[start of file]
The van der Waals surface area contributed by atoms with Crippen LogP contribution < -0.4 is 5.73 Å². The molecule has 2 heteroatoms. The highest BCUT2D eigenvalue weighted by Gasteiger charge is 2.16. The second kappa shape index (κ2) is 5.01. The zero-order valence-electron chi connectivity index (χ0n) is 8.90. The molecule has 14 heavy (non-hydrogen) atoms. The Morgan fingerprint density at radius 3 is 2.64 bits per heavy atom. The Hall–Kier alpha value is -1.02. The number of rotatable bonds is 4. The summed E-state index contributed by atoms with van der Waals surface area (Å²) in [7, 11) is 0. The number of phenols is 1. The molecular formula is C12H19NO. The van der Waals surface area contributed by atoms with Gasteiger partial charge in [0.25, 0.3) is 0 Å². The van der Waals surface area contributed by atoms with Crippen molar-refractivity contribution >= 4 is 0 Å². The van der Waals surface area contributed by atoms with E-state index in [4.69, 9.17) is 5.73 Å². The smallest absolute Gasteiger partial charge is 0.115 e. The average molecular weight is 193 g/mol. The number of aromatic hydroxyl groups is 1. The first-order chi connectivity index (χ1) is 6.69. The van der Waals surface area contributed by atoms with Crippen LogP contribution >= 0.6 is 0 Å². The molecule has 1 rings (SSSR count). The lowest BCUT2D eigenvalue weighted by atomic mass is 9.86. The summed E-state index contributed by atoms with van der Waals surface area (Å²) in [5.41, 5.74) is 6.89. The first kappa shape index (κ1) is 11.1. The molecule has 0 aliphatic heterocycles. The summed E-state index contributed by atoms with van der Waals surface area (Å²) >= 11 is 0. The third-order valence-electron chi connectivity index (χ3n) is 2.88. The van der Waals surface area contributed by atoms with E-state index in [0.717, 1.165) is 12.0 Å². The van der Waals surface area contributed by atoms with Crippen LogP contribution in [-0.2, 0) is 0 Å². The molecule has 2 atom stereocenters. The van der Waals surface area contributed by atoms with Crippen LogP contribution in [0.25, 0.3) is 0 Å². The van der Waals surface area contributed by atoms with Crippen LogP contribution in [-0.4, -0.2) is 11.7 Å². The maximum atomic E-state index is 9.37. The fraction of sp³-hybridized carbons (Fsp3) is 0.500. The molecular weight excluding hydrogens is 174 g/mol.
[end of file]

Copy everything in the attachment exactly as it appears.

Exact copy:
The van der Waals surface area contributed by atoms with Crippen LogP contribution < -0.4 is 5.73 Å². The molecule has 2 heteroatoms. The highest BCUT2D eigenvalue weighted by Gasteiger charge is 2.16. The second kappa shape index (κ2) is 5.01. The zero-order valence-electron chi connectivity index (χ0n) is 8.90. The molecule has 14 heavy (non-hydrogen) atoms. The Morgan fingerprint density at radius 3 is 2.64 bits per heavy atom. The Hall–Kier alpha value is -1.02. The number of rotatable bonds is 4. The summed E-state index contributed by atoms with van der Waals surface area (Å²) in [7, 11) is 0. The number of phenols is 1. The molecular formula is C12H19NO. The van der Waals surface area contributed by atoms with Gasteiger partial charge in [0.25, 0.3) is 0 Å². The van der Waals surface area contributed by atoms with Crippen molar-refractivity contribution >= 4 is 0 Å². The van der Waals surface area contributed by atoms with E-state index in [4.69, 9.17) is 5.73 Å². The smallest absolute Gasteiger partial charge is 0.115 e. The average molecular weight is 193 g/mol. The number of aromatic hydroxyl groups is 1. The first-order chi connectivity index (χ1) is 6.69. The van der Waals surface area contributed by atoms with Crippen LogP contribution >= 0.6 is 0 Å². The molecule has 1 rings (SSSR count). The lowest BCUT2D eigenvalue weighted by atomic mass is 9.86. The summed E-state index contributed by atoms with van der Waals surface area (Å²) in [5.41, 5.74) is 6.89. The first kappa shape index (κ1) is 11.1. The molecule has 0 aliphatic heterocycles. The summed E-state index contributed by atoms with van der Waals surface area (Å²) >= 11 is 0. The third-order valence-electron chi connectivity index (χ3n) is 2.88. The van der Waals surface area contributed by atoms with E-state index in [0.717, 1.165) is 12.0 Å². The van der Waals surface area contributed by atoms with Crippen LogP contribution in [-0.2, 0) is 0 Å². The molecule has 2 atom stereocenters. The van der Waals surface area contributed by atoms with Crippen LogP contribution in [0.25, 0.3) is 0 Å². The van der Waals surface area contributed by atoms with Crippen LogP contribution in [-0.4, -0.2) is 11.7 Å². The maximum atomic E-state index is 9.37. The fraction of sp³-hybridized carbons (Fsp3) is 0.500. The molecular weight excluding hydrogens is 174 g/mol.